Reading this, a couple of questions come to mind. First, was Gerhard Kittel some sort of knuckle-dragging, half-witted "fundamentalist"? No, he wasn’t. On the contrary, he was a highly regarded and well-educated New Testament scholar who produced work – the ten-volume Theological Dictionary of the New Testament – that is still used today.
Secondly, if religion is proven bad because Kittel and some other Christians supported the Nazis, what was proven by the many Protestants and Catholics—including the much-maligned Pope Pius XII—who helped save hundreds of thousands of Jews? What about Hitler’s obsessive hatred of orthodox Christianity? Is religion itself really the problem? Specifically, when someone states that "religion can become downright evil," is he saying that religion inevitably leads to evil, or religious people commit the majority of evil acts, or that the religious impulse must be severely contained (or even destroyed)?
Sam Harris thinks so. The popular atheist author of The End of Faith: Religion, Terror, and the End of Reason (New York: W.W. Norton and Co., 2004) makes a passionate, if not convincing, case for the elimination of religion, namely (of course) Christianity and Islam. Lamenting that many people, including some public leaders, still take seriously Christian doctrine, Harris writes: "As we stride boldly into the Middle Ages, it does not seem out of place to wonder whether the myths that now saturate our discourse will wind up killing many of us, as the myths of others [terrorists] already have."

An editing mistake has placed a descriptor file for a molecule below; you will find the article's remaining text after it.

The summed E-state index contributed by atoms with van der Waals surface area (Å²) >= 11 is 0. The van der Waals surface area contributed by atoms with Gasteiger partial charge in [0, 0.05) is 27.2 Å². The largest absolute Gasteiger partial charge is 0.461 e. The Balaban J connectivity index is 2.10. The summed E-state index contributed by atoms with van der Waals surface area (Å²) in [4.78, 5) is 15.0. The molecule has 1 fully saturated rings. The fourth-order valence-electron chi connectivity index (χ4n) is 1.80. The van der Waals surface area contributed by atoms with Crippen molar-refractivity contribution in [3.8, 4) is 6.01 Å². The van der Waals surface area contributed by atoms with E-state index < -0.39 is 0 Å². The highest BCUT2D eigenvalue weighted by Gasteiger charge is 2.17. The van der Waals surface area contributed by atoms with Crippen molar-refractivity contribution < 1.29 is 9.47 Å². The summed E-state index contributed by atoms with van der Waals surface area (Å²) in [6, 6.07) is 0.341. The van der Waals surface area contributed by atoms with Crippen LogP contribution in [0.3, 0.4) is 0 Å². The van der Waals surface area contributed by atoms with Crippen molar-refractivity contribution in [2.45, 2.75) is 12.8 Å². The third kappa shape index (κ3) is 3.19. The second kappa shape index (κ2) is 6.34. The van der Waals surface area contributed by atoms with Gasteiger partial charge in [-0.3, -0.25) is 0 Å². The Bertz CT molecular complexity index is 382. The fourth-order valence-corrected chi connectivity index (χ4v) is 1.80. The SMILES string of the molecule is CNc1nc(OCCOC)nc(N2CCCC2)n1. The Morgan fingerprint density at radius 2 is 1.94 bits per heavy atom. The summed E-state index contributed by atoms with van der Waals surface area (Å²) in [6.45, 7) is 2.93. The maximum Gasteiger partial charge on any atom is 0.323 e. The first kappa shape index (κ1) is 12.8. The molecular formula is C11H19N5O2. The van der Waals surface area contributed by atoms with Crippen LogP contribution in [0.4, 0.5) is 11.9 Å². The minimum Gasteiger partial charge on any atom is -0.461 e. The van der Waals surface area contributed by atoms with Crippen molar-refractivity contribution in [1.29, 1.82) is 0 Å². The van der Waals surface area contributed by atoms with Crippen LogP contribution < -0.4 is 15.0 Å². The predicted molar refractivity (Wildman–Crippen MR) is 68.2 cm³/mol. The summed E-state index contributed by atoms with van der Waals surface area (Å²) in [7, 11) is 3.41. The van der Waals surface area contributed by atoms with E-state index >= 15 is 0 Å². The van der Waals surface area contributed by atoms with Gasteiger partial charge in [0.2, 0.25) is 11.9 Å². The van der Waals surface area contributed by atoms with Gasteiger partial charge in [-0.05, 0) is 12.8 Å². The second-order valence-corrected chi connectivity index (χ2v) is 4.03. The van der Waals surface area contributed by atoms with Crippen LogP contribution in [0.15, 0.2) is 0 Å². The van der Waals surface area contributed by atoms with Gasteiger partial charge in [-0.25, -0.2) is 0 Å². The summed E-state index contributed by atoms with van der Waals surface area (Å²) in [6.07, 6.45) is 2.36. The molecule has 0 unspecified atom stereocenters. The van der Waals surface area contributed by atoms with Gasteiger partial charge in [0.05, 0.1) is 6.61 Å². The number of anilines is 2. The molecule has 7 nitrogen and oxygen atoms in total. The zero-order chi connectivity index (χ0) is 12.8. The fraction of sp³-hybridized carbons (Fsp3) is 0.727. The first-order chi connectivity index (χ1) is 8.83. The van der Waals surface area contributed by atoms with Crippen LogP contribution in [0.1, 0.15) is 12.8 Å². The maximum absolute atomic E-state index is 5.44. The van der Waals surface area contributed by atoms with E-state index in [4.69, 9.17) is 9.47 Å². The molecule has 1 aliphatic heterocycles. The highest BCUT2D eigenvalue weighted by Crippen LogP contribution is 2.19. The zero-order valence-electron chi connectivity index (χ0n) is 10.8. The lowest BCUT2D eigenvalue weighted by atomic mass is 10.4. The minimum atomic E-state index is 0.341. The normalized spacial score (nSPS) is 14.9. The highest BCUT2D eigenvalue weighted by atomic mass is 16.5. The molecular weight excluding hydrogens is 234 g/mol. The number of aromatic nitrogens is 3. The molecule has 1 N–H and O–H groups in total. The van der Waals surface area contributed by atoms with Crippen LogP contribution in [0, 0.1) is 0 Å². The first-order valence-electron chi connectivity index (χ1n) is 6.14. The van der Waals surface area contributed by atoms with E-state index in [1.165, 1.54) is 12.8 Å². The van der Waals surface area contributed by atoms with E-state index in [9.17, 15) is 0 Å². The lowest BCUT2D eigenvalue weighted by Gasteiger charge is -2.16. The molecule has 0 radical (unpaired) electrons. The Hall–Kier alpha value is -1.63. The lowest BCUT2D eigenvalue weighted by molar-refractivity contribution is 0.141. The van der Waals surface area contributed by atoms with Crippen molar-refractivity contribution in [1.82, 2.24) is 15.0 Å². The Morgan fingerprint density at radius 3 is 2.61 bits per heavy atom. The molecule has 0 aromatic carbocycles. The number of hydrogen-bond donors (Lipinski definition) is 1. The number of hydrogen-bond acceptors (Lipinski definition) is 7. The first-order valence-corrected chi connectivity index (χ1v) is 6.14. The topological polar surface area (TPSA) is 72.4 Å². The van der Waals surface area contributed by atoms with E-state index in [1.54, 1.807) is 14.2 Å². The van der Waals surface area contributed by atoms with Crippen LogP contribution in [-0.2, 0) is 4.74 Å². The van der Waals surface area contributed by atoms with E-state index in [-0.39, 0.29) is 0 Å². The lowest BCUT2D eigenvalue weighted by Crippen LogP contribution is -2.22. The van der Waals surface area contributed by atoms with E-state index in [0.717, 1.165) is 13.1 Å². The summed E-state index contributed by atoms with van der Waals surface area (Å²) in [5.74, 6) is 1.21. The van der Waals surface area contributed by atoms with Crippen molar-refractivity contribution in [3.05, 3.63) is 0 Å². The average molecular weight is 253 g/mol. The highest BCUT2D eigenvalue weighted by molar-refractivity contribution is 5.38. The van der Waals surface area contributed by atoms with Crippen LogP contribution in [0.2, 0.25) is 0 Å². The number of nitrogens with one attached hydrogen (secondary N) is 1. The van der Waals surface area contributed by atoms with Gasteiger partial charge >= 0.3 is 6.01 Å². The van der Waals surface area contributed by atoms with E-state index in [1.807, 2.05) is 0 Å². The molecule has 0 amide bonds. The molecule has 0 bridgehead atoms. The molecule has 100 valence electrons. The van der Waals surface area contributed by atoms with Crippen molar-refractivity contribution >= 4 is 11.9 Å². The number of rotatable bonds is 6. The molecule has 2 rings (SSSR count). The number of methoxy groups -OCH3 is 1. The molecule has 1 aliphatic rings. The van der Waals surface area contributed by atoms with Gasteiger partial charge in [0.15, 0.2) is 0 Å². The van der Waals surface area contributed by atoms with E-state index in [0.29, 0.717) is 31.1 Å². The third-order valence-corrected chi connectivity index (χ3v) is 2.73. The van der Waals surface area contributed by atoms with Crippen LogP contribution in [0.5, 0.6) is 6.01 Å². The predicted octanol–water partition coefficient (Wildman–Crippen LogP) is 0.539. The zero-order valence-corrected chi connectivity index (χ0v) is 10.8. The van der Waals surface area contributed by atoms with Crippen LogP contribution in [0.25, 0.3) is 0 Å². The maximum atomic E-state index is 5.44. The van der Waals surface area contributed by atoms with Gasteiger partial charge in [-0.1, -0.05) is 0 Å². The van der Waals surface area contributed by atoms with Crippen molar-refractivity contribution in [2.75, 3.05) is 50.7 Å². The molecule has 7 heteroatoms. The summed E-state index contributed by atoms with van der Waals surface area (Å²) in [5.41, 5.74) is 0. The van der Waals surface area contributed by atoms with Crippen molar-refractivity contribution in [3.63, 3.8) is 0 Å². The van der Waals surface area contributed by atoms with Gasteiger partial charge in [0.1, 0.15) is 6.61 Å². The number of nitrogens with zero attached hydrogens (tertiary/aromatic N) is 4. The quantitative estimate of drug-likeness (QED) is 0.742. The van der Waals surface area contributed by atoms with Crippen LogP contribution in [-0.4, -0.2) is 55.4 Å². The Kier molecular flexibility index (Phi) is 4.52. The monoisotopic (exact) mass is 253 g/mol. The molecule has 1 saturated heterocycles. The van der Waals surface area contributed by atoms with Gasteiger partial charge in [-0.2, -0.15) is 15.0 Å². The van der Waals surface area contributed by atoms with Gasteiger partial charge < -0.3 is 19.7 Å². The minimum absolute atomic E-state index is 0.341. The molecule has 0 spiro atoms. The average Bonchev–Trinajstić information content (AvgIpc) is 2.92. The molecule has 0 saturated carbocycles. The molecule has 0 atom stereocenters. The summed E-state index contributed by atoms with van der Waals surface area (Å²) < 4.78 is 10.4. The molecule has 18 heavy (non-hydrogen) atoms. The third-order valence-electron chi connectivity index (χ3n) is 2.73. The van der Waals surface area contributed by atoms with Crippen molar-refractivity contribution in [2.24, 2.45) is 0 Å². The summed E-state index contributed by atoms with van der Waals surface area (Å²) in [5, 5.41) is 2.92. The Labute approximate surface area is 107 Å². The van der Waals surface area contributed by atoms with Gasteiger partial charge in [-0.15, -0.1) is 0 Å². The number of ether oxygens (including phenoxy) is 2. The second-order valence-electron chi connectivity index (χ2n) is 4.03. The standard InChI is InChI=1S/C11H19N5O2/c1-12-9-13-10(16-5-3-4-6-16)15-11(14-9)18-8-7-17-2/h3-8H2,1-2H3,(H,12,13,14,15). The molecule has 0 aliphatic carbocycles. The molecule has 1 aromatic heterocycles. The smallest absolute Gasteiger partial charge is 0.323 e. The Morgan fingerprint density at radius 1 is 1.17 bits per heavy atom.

He then boldly insists that "faith" must go the way of the dodo bird: "We must find our way to a time when faith, without evidence, disgraces anyone who would claim it. … It is imperative that we begin speaking plainly about the absurdity of most of our religious beliefs" (47, 48). It comes as no surprise that Harris’s polemic is praised by Peter Singer, professor of bioethics at Princeton, who advocates infanticide and euthanasia and all else in-between (yet, irrationally, Singer spent much moneykeeping alive his mother, who is stricken with Alzheimer's disease).